The arrangement worked fine until one night, when police mistook his equipment for the refuse of teenage drag racers. They hacked everything to pieces with axes -- including a long strip of wire the researchers had carefully taped to the road.
Back then, Fenton's self-driving cars needed to follow the wire to stay on course. A large protuberance stuck out from the bumper of those early models, like a trailer hitch in reverse, packed with electronics to sense the current in the wire. Later, microelectronic technology brought the control equipment back inside the vehicle, so an automated car could look like any other car.
The cars usually ran caravan style, the lightning-fast computer control allowing them to execute maneuvers beyond the capability of the average human driver. They could, for instance, automatically steer within two inches of lane center at speeds approaching 80 mph.
At the height of his work in 1980, Fenton had planned to coordinate the movement of 250 vehicles around the TRC facility -- three real cars that were programmed to move as if they were surrounded by 247 computer-generated cars. But lack of funding forced him to abandon the autonomous vehicle program.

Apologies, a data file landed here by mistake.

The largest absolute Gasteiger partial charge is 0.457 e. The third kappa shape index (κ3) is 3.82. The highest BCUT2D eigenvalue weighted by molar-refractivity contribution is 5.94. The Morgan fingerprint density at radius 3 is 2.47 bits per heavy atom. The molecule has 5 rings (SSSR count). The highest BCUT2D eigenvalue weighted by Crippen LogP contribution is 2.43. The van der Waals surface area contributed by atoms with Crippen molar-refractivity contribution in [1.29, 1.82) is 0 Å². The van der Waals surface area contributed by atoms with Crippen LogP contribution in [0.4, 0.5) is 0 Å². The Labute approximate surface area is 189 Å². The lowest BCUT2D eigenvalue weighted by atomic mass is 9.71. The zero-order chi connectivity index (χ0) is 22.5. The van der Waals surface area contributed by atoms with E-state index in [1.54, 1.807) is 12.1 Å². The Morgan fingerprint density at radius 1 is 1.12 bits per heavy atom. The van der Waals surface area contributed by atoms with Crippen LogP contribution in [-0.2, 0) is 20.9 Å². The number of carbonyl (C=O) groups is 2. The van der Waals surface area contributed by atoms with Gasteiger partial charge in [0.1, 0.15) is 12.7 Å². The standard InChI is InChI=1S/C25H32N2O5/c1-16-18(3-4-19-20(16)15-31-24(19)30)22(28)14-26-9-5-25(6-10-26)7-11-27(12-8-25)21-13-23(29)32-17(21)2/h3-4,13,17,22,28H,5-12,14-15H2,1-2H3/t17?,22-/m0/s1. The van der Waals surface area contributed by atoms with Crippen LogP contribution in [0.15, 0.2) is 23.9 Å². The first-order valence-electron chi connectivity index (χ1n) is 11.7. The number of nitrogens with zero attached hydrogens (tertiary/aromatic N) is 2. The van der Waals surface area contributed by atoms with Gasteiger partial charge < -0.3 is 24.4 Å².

Fenton did as much research as he could with pencil, paper and computer. He continued his teaching career and assumed various administrative duties within the electrical engineering department.
Other autonomous vehicle labs sprang up around the country, most notably at the University of California, Berkeley, and Fenton saw a resurgence of interest in his work shortly before he retired in 1995.
Because of California's massive traffic problems, that state's department of transportation, Caltrans, studied whether self-driving cars would improve the capacity of its roadways. In 1997, Fenton had the honor of riding in a late-model autonomous car for a Caltrans demonstration in San Diego, where the assembled engineers hailed him as the pioneer of the automated highway.
"That was the pinnacle of my career," he recalls.
Though Caltrans had to greatly scale back its autonomous vehicle project -- again, because of lack of government funding -- Fenton sees a time in the not-too-distant future when this kind of work is going to be critical to the United States infrastructure.